To use some of the extra paint from my last post about genuine Van Dyke brown and similar pigments I made this study of clouds in the distance moving away.
To start with I had already mixed into one blob of paint the three paints I made – bitumen, Van Dyke brown, and coal. To that was added the two natural Van Dyke brown / Cassel earth paints from Williamsburg, plus some Rublev raw umber and charcoal black to help it dry, and also a generous amount of putty medium made from marble dust and chalk. This resulted in a transparent blackish brown paint with a lot of character. I made two piles of paint and added a very small amount of ultramarine blue to them both, with a little more in one than the other.
Forming the basic shapes of the clouds was done by increasing the thickness of the paint to make it darker, brushing harder or adding more putty medium to make it thinner and lighter, switching between the two piles of paint to get warmer or cooler greys, or adding some zinc white to both lighten and slightly increase opacity. Titanium white was then mixed into the wet paint to model the lighter or more opaque parts of the clouds. The sky was the same base paint with even more ultramarine and some white, brushed thinly, and the reddish clouds at the bottom had a very small amount of Williamsburg’s Italian Pompeii red (a bright red ochre) mixed in.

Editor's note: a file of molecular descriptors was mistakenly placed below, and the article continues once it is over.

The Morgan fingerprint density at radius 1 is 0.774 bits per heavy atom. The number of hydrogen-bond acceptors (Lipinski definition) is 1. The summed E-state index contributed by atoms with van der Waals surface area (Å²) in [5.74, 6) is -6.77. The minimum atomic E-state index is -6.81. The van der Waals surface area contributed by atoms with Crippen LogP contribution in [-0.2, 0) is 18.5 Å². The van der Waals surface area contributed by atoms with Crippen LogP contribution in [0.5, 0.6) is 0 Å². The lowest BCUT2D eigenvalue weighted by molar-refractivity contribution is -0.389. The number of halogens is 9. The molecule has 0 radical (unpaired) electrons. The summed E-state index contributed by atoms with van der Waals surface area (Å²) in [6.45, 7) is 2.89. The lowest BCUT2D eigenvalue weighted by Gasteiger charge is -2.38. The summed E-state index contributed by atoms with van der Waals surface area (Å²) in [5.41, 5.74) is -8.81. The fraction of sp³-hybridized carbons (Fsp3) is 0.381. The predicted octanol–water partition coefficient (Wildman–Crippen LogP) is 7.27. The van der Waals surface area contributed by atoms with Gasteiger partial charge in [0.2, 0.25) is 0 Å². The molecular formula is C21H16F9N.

This was painted on Friday nearly all alla prima (painted at once, without letting it dry) except for a few adjustments this morning to a small area that was standing out too much and distracting.